Publication Date


Document Type


First Advisor

Kind, Joshua B.

Degree Name

M.A. (Master of Arts)

Legacy Department

Department of Art


Eisenman; Peter; 1932-; Mannerism (Architecture)--United States; Architecture; Modern--20th century--United States


This essay on the contemporary American architect, Peter Eisen- man, aims at examining the inherent difficulties met in understanding his rather hermetic designs and also the equally challenging problem of relating them to the architectural milieu as a whole. As a former member of the now inoperative, yet quite controversial, group of architects dubbed by critics as the New York Five, Eisenman enjoys a strong reputation as both scholar and architect: along with his architectural practice in New York City, he serves as director of the important center for architectural theory and history, the Institute for Architecture and Urban Studies, apd is the editor of that organization's scholarly journal, Oppositions. Throughout the late 1960s and the 1970s, Eisenman and his colleagues' designs startled the architectural critics with their free use of the style long associated with the European avant-garde from between the great wars—the "International Style" of LeCorbusier and Giuseppe Terragni, in particular. Their work was a critique of that former style, about which a great debate followed. Eisenman's seemingly anti-modem methodology feeds this debate; his use of diverse disciplines outside the conventional understanding of architectural engineering and form is felt to be an intellectual complexity, even though many of the issues he touches upon are found in the past decade's designs as a whole. Eisenman and the others have been offered as focal points for some of these trends, which have been labeled post-modernism and allow for discussion of the dilemma attendant upon the dissolution of modernism. The principal formulations used in this critique of Eisenman's architecture are those surrounding discussion of "mannerism" in the arts. Although many insist that the style of mannerism be considered only within the context of Rome and Florence in the early part of the sixteenth century, its potential interpretive use far exceeds this restriction. An important characterization about this art is its use of "paradox"; the paradoxical form in the case of Eisenman results in an intense visual ambiguity. This is somehow suggestive of the quality of self-referentiality, that is to say, of an art which comments on its ora mechanisms. A parallel is offered between Eisenman's use of the axo- nometric perspective projection as it reflects the late-nannerist concept of Federico Zuccaro, disegno interno.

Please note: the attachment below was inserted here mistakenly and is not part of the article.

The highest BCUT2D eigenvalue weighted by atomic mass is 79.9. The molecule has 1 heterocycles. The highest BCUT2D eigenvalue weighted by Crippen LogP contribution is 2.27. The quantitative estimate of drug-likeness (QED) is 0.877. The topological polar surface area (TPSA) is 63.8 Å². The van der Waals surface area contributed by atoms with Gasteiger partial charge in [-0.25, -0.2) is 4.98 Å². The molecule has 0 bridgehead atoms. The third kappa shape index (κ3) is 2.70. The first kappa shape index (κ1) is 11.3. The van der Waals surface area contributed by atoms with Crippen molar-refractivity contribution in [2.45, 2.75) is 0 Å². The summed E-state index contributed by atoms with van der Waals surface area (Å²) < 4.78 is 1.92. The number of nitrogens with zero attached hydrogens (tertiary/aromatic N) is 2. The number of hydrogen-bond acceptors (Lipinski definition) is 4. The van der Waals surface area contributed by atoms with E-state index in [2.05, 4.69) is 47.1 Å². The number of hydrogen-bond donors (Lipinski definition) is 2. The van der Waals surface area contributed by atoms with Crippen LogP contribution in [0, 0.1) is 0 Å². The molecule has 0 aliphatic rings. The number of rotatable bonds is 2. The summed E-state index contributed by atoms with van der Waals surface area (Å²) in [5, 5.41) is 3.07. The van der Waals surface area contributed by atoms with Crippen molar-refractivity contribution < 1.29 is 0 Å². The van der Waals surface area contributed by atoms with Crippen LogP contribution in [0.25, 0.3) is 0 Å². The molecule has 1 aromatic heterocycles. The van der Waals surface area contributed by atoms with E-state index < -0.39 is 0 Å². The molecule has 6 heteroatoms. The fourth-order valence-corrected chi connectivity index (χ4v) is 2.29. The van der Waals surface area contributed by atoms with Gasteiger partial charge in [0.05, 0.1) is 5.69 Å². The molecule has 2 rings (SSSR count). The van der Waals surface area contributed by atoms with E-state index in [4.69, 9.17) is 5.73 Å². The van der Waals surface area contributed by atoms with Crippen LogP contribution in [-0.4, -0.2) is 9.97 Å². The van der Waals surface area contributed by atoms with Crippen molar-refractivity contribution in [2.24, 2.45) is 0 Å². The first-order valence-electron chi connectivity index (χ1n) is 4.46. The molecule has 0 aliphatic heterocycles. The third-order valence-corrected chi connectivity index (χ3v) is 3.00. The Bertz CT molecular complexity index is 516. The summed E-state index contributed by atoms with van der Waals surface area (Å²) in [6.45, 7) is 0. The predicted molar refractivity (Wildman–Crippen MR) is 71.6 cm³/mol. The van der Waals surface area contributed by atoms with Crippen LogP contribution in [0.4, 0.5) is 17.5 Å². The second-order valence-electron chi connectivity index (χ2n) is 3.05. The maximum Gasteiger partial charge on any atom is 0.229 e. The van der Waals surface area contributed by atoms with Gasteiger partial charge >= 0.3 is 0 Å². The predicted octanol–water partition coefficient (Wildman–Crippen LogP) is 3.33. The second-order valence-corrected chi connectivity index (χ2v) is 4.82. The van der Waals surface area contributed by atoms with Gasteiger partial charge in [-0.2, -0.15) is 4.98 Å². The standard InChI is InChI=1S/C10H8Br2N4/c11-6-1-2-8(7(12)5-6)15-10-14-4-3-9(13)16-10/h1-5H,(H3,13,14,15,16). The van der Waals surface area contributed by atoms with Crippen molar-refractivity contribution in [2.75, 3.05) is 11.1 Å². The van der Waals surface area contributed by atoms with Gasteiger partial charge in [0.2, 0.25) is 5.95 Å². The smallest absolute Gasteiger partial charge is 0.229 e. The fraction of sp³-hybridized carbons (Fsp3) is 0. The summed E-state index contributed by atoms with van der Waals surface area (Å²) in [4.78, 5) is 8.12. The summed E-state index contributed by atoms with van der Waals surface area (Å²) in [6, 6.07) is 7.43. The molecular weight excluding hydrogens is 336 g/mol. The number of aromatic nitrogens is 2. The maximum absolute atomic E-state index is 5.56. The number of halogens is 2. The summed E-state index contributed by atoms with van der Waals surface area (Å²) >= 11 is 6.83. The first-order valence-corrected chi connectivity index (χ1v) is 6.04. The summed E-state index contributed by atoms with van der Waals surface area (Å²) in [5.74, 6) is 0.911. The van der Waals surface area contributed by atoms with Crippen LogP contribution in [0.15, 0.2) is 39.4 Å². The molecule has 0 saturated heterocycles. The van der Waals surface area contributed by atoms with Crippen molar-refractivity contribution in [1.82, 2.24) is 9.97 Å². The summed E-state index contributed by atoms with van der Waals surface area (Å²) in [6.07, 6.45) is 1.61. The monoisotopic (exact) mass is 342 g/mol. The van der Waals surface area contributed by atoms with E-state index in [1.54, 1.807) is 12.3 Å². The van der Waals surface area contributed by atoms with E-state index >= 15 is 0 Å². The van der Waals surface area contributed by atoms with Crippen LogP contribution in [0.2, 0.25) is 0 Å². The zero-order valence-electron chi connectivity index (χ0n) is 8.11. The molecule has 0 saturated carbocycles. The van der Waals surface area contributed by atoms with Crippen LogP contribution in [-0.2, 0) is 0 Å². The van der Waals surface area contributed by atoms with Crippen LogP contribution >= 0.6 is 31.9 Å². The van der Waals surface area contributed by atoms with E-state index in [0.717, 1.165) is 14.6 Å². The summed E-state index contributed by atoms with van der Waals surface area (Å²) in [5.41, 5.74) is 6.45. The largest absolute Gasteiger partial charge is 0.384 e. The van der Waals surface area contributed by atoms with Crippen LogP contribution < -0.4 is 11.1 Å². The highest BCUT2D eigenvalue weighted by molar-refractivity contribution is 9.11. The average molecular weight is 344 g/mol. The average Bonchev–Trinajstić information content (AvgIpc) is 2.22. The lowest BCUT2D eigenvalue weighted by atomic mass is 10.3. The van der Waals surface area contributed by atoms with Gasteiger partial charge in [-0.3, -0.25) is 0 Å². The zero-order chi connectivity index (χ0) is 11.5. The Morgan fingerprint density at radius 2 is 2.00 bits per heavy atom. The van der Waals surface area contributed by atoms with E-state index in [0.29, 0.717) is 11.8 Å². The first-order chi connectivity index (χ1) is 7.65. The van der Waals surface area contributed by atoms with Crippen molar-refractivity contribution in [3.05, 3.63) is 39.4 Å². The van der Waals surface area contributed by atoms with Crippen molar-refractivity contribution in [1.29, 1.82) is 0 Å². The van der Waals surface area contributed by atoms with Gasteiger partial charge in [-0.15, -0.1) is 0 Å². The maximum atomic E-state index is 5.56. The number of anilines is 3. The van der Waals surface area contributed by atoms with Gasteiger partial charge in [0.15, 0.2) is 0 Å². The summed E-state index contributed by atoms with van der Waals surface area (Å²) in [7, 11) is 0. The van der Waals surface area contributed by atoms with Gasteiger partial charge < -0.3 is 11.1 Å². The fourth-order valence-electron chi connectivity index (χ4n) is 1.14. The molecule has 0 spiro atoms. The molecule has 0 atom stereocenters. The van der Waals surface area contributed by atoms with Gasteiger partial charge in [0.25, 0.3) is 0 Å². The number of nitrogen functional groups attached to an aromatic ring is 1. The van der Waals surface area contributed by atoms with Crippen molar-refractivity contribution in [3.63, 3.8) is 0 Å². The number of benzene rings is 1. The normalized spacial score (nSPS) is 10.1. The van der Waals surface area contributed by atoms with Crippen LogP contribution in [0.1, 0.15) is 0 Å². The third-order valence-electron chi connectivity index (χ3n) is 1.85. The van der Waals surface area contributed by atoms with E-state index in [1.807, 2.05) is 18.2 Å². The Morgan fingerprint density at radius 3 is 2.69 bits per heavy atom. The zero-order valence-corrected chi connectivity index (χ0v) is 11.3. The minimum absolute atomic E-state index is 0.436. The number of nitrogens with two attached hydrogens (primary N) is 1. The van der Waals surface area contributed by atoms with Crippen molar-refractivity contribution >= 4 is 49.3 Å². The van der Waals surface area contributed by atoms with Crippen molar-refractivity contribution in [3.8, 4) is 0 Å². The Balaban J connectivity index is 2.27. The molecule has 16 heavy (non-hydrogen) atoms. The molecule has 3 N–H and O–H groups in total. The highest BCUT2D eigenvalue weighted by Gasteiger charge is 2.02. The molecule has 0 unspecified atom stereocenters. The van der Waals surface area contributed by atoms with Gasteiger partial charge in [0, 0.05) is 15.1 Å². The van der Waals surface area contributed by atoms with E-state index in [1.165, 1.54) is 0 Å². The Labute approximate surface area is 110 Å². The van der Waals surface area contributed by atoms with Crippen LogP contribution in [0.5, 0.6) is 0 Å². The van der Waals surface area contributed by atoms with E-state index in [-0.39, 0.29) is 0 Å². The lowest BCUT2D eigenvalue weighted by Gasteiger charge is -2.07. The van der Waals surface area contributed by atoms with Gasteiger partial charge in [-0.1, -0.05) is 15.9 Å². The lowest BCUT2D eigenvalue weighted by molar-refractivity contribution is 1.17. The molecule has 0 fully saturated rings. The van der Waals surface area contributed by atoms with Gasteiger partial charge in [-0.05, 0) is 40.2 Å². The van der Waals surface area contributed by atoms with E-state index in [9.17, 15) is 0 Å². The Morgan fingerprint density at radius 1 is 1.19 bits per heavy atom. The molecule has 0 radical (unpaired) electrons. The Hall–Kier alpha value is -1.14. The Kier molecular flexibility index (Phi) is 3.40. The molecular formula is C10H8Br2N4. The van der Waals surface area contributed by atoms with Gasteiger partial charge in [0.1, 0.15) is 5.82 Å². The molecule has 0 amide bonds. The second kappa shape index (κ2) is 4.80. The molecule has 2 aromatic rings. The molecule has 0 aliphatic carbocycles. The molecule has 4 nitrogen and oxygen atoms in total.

Bibliography: pages 82-91.


iv, 91 pages




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